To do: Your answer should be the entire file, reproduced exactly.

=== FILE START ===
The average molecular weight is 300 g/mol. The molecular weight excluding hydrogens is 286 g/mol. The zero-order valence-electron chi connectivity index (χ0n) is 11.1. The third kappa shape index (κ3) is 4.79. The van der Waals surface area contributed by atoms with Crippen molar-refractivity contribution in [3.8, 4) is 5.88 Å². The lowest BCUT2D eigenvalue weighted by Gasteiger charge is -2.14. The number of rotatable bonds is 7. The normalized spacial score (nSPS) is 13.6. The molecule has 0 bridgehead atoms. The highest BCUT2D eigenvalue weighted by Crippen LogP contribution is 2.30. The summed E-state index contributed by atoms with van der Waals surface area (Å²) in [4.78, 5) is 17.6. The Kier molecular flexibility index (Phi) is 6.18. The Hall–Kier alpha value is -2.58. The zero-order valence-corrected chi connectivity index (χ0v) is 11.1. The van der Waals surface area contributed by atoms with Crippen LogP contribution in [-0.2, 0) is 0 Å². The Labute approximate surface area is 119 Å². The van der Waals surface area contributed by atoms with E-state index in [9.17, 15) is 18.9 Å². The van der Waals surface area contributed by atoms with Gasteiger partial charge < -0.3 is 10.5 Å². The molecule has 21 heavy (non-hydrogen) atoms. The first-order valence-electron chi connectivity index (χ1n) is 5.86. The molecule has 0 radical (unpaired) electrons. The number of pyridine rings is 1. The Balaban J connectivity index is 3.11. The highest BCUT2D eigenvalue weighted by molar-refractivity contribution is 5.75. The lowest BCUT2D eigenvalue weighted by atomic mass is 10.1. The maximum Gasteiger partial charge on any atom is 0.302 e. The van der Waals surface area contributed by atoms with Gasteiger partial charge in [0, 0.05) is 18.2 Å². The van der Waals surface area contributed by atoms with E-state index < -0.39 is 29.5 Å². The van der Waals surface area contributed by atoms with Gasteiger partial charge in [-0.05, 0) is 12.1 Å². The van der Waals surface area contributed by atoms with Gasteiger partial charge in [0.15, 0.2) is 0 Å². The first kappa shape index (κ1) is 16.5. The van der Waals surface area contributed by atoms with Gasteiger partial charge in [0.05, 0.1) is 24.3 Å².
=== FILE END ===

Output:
The average molecular weight is 300 g/mol. The molecular weight excluding hydrogens is 286 g/mol. The zero-order valence-electron chi connectivity index (χ0n) is 11.1. The third kappa shape index (κ3) is 4.79. The van der Waals surface area contributed by atoms with Crippen molar-refractivity contribution in [3.8, 4) is 5.88 Å². The lowest BCUT2D eigenvalue weighted by Gasteiger charge is -2.14. The number of rotatable bonds is 7. The normalized spacial score (nSPS) is 13.6. The molecule has 0 bridgehead atoms. The highest BCUT2D eigenvalue weighted by Crippen LogP contribution is 2.30. The summed E-state index contributed by atoms with van der Waals surface area (Å²) in [4.78, 5) is 17.6. The Kier molecular flexibility index (Phi) is 6.18. The Hall–Kier alpha value is -2.58. The zero-order valence-corrected chi connectivity index (χ0v) is 11.1. The van der Waals surface area contributed by atoms with Crippen LogP contribution in [-0.2, 0) is 0 Å². The Labute approximate surface area is 119 Å². The van der Waals surface area contributed by atoms with E-state index in [9.17, 15) is 18.9 Å². The van der Waals surface area contributed by atoms with Gasteiger partial charge < -0.3 is 10.5 Å². The molecule has 21 heavy (non-hydrogen) atoms. The first-order valence-electron chi connectivity index (χ1n) is 5.86. The molecule has 0 radical (unpaired) electrons. The number of pyridine rings is 1. The Balaban J connectivity index is 3.11. The highest BCUT2D eigenvalue weighted by molar-refractivity contribution is 5.75. The lowest BCUT2D eigenvalue weighted by atomic mass is 10.1. The maximum Gasteiger partial charge on any atom is 0.302 e. The van der Waals surface area contributed by atoms with Gasteiger partial charge in [0, 0.05) is 18.2 Å². The van der Waals surface area contributed by atoms with E-state index < -0.39 is 29.5 Å². The van der Waals surface area contributed by atoms with Gasteiger partial charge in [-0.05, 0) is 12.1 Å². The van der Waals surface area contributed by atoms with Gasteiger partial charge in [0.15, 0.2) is 0 Å². The first kappa shape index (κ1) is 16.5. The van der Waals surface area contributed by atoms with Gasteiger partial charge in [0.05, 0.1) is 24.3 Å².